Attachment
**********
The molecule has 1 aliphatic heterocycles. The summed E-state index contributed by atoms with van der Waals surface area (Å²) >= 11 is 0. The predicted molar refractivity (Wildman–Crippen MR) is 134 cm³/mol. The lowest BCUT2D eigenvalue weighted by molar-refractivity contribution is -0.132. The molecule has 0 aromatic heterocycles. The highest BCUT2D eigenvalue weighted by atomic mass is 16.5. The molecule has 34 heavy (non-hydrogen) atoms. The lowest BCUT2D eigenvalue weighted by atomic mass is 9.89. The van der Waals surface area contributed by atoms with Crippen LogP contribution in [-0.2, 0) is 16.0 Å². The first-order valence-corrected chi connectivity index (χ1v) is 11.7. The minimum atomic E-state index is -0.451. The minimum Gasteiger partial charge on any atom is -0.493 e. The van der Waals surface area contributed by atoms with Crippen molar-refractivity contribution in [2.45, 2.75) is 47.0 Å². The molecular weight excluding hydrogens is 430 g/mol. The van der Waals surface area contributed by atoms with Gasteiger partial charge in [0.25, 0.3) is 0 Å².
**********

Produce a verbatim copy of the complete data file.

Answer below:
The molecule has 1 aliphatic heterocycles. The summed E-state index contributed by atoms with van der Waals surface area (Å²) >= 11 is 0. The predicted molar refractivity (Wildman–Crippen MR) is 134 cm³/mol. The lowest BCUT2D eigenvalue weighted by molar-refractivity contribution is -0.132. The molecule has 0 aromatic heterocycles. The highest BCUT2D eigenvalue weighted by atomic mass is 16.5. The molecule has 34 heavy (non-hydrogen) atoms. The lowest BCUT2D eigenvalue weighted by atomic mass is 9.89. The van der Waals surface area contributed by atoms with Crippen LogP contribution in [-0.2, 0) is 16.0 Å². The first-order valence-corrected chi connectivity index (χ1v) is 11.7. The minimum atomic E-state index is -0.451. The minimum Gasteiger partial charge on any atom is -0.493 e. The van der Waals surface area contributed by atoms with Crippen molar-refractivity contribution in [2.45, 2.75) is 47.0 Å². The molecular weight excluding hydrogens is 430 g/mol. The van der Waals surface area contributed by atoms with Gasteiger partial charge in [0.25, 0.3) is 0 Å².